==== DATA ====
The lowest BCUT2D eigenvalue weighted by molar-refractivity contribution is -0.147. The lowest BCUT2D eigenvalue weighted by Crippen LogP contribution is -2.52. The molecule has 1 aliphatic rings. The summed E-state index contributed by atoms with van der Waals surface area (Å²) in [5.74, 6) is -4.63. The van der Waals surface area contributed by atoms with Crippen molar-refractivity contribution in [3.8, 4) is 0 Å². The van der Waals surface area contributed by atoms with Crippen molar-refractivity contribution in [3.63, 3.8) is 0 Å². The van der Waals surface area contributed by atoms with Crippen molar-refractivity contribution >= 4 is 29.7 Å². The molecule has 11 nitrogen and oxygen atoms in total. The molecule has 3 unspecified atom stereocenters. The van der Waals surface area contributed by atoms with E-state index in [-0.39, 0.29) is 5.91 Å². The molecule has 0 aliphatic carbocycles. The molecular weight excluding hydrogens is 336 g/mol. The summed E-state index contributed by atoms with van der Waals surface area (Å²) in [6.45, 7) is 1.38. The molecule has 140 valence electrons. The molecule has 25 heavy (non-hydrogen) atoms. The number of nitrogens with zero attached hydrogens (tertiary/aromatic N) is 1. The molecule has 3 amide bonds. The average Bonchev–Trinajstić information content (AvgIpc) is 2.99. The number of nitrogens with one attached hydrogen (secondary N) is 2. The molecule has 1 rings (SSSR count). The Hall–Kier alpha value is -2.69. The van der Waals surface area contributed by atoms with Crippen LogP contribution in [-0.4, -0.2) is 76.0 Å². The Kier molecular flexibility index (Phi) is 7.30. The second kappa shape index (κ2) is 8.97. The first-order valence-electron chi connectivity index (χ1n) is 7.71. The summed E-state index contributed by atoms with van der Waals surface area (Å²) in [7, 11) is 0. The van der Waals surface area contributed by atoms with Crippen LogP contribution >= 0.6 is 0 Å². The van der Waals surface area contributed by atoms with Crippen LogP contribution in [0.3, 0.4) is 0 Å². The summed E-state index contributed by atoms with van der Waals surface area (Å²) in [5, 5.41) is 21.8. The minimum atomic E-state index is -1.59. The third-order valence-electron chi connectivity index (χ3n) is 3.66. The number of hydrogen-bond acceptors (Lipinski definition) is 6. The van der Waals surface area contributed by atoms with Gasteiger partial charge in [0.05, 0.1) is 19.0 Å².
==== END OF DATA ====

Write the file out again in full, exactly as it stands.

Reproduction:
The lowest BCUT2D eigenvalue weighted by molar-refractivity contribution is -0.147. The lowest BCUT2D eigenvalue weighted by Crippen LogP contribution is -2.52. The molecule has 1 aliphatic rings. The summed E-state index contributed by atoms with van der Waals surface area (Å²) in [5.74, 6) is -4.63. The van der Waals surface area contributed by atoms with Crippen molar-refractivity contribution in [3.8, 4) is 0 Å². The van der Waals surface area contributed by atoms with Crippen molar-refractivity contribution in [3.63, 3.8) is 0 Å². The van der Waals surface area contributed by atoms with Crippen molar-refractivity contribution >= 4 is 29.7 Å². The molecule has 11 nitrogen and oxygen atoms in total. The molecule has 3 unspecified atom stereocenters. The van der Waals surface area contributed by atoms with E-state index in [-0.39, 0.29) is 5.91 Å². The molecule has 0 aliphatic carbocycles. The molecular weight excluding hydrogens is 336 g/mol. The summed E-state index contributed by atoms with van der Waals surface area (Å²) in [6.45, 7) is 1.38. The molecule has 140 valence electrons. The molecule has 25 heavy (non-hydrogen) atoms. The number of nitrogens with zero attached hydrogens (tertiary/aromatic N) is 1. The molecule has 3 amide bonds. The average Bonchev–Trinajstić information content (AvgIpc) is 2.99. The number of nitrogens with one attached hydrogen (secondary N) is 2. The molecule has 1 rings (SSSR count). The Hall–Kier alpha value is -2.69. The van der Waals surface area contributed by atoms with Crippen LogP contribution in [-0.4, -0.2) is 76.0 Å². The Kier molecular flexibility index (Phi) is 7.30. The second kappa shape index (κ2) is 8.97. The first-order valence-electron chi connectivity index (χ1n) is 7.71. The summed E-state index contributed by atoms with van der Waals surface area (Å²) in [7, 11) is 0. The van der Waals surface area contributed by atoms with Crippen LogP contribution >= 0.6 is 0 Å². The van der Waals surface area contributed by atoms with Crippen LogP contribution in [0.3, 0.4) is 0 Å². The summed E-state index contributed by atoms with van der Waals surface area (Å²) in [5, 5.41) is 21.8. The minimum atomic E-state index is -1.59. The third-order valence-electron chi connectivity index (χ3n) is 3.66. The number of hydrogen-bond acceptors (Lipinski definition) is 6. The van der Waals surface area contributed by atoms with Gasteiger partial charge in [0.05, 0.1) is 19.0 Å².